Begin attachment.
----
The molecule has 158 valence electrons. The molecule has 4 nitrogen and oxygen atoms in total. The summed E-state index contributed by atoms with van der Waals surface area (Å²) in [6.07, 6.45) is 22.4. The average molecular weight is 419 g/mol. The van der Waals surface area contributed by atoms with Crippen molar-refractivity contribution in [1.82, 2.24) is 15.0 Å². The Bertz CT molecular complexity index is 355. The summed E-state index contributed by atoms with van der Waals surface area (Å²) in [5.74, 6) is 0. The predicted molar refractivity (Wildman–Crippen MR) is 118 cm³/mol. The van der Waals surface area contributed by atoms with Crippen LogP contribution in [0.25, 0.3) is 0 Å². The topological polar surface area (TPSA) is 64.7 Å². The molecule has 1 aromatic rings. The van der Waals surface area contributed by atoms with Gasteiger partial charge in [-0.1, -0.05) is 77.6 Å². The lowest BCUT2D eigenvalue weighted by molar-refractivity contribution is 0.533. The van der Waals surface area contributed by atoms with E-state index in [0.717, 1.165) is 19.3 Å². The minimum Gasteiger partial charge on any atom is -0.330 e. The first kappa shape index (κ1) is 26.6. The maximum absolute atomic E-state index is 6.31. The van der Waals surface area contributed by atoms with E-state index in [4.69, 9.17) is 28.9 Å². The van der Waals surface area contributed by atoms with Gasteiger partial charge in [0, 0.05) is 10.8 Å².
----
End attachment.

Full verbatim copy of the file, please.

The molecule has 158 valence electrons. The molecule has 4 nitrogen and oxygen atoms in total. The summed E-state index contributed by atoms with van der Waals surface area (Å²) in [6.07, 6.45) is 22.4. The average molecular weight is 419 g/mol. The van der Waals surface area contributed by atoms with Crippen molar-refractivity contribution in [1.82, 2.24) is 15.0 Å². The Bertz CT molecular complexity index is 355. The summed E-state index contributed by atoms with van der Waals surface area (Å²) in [5.74, 6) is 0. The predicted molar refractivity (Wildman–Crippen MR) is 118 cm³/mol. The van der Waals surface area contributed by atoms with Crippen LogP contribution in [0.25, 0.3) is 0 Å². The topological polar surface area (TPSA) is 64.7 Å². The molecule has 1 aromatic rings. The van der Waals surface area contributed by atoms with Gasteiger partial charge in [-0.1, -0.05) is 77.6 Å². The lowest BCUT2D eigenvalue weighted by molar-refractivity contribution is 0.533. The van der Waals surface area contributed by atoms with E-state index in [0.717, 1.165) is 19.3 Å². The minimum Gasteiger partial charge on any atom is -0.330 e. The first kappa shape index (κ1) is 26.6. The maximum absolute atomic E-state index is 6.31. The van der Waals surface area contributed by atoms with E-state index in [4.69, 9.17) is 28.9 Å². The van der Waals surface area contributed by atoms with Gasteiger partial charge in [0, 0.05) is 10.8 Å².